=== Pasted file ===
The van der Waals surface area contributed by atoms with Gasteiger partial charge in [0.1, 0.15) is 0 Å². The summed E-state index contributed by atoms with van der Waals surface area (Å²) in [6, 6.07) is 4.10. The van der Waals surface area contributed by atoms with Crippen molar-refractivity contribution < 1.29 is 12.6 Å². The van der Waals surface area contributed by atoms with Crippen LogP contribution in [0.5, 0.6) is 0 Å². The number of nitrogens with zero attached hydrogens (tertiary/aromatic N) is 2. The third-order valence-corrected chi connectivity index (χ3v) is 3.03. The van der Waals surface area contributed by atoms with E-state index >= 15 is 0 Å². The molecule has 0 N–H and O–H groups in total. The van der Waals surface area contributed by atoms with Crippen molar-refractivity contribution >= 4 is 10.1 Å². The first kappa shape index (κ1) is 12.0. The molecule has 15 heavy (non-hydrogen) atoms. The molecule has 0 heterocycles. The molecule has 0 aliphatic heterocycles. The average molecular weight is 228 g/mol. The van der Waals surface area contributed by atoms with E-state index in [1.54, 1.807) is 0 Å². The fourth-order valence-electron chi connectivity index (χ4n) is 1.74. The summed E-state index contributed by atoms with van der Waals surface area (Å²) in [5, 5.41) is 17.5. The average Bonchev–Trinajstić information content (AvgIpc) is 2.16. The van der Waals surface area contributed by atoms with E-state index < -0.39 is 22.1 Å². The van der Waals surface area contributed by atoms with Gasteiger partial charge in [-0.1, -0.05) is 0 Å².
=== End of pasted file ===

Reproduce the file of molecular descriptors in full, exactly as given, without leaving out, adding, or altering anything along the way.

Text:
The van der Waals surface area contributed by atoms with Gasteiger partial charge in [0.1, 0.15) is 0 Å². The summed E-state index contributed by atoms with van der Waals surface area (Å²) in [6, 6.07) is 4.10. The van der Waals surface area contributed by atoms with Crippen molar-refractivity contribution < 1.29 is 12.6 Å². The van der Waals surface area contributed by atoms with Crippen LogP contribution in [0.5, 0.6) is 0 Å². The number of nitrogens with zero attached hydrogens (tertiary/aromatic N) is 2. The third-order valence-corrected chi connectivity index (χ3v) is 3.03. The van der Waals surface area contributed by atoms with E-state index >= 15 is 0 Å². The molecule has 0 N–H and O–H groups in total. The van der Waals surface area contributed by atoms with Crippen molar-refractivity contribution >= 4 is 10.1 Å². The first kappa shape index (κ1) is 12.0. The molecule has 15 heavy (non-hydrogen) atoms. The molecule has 0 heterocycles. The molecule has 0 aliphatic heterocycles. The average molecular weight is 228 g/mol. The van der Waals surface area contributed by atoms with E-state index in [1.54, 1.807) is 0 Å². The fourth-order valence-electron chi connectivity index (χ4n) is 1.74. The summed E-state index contributed by atoms with van der Waals surface area (Å²) in [5, 5.41) is 17.5. The average Bonchev–Trinajstić information content (AvgIpc) is 2.16. The van der Waals surface area contributed by atoms with E-state index < -0.39 is 22.1 Å². The van der Waals surface area contributed by atoms with Gasteiger partial charge in [-0.1, -0.05) is 0 Å².